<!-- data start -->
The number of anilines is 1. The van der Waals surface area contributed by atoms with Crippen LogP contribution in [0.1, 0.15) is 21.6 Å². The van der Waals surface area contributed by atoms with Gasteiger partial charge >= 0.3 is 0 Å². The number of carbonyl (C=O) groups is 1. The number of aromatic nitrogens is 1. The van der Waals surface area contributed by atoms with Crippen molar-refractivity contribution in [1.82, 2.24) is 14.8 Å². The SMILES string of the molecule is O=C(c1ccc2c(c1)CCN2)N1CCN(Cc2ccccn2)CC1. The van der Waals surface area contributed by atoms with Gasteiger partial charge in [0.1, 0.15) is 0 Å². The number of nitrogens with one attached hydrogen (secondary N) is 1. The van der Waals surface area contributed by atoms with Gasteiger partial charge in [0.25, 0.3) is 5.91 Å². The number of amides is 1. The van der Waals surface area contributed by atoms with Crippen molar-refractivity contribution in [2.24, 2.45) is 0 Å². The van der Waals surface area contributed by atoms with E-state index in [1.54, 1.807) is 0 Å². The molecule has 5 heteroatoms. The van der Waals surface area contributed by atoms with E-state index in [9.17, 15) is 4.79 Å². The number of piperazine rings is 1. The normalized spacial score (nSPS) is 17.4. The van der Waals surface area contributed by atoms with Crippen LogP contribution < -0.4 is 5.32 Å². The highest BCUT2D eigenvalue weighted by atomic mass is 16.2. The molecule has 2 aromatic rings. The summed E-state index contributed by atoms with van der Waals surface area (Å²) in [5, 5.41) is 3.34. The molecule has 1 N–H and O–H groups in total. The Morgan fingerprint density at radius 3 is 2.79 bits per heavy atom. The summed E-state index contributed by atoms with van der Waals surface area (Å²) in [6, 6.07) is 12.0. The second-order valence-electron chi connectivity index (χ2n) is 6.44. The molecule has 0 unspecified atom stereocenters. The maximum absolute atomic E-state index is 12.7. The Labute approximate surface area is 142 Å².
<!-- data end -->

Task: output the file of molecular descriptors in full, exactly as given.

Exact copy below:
The number of anilines is 1. The van der Waals surface area contributed by atoms with Crippen LogP contribution in [0.1, 0.15) is 21.6 Å². The van der Waals surface area contributed by atoms with Gasteiger partial charge >= 0.3 is 0 Å². The number of carbonyl (C=O) groups is 1. The number of aromatic nitrogens is 1. The van der Waals surface area contributed by atoms with Crippen molar-refractivity contribution in [1.82, 2.24) is 14.8 Å². The SMILES string of the molecule is O=C(c1ccc2c(c1)CCN2)N1CCN(Cc2ccccn2)CC1. The van der Waals surface area contributed by atoms with Gasteiger partial charge in [0.1, 0.15) is 0 Å². The number of nitrogens with one attached hydrogen (secondary N) is 1. The van der Waals surface area contributed by atoms with Gasteiger partial charge in [0.25, 0.3) is 5.91 Å². The number of amides is 1. The van der Waals surface area contributed by atoms with Crippen molar-refractivity contribution in [2.24, 2.45) is 0 Å². The van der Waals surface area contributed by atoms with E-state index in [1.54, 1.807) is 0 Å². The molecule has 5 heteroatoms. The van der Waals surface area contributed by atoms with E-state index in [9.17, 15) is 4.79 Å². The number of piperazine rings is 1. The normalized spacial score (nSPS) is 17.4. The van der Waals surface area contributed by atoms with Crippen LogP contribution < -0.4 is 5.32 Å². The highest BCUT2D eigenvalue weighted by atomic mass is 16.2. The molecule has 2 aromatic rings. The summed E-state index contributed by atoms with van der Waals surface area (Å²) in [5, 5.41) is 3.34. The molecule has 1 N–H and O–H groups in total. The Morgan fingerprint density at radius 3 is 2.79 bits per heavy atom. The summed E-state index contributed by atoms with van der Waals surface area (Å²) in [6, 6.07) is 12.0. The second-order valence-electron chi connectivity index (χ2n) is 6.44. The molecule has 0 unspecified atom stereocenters. The maximum absolute atomic E-state index is 12.7. The Labute approximate surface area is 142 Å².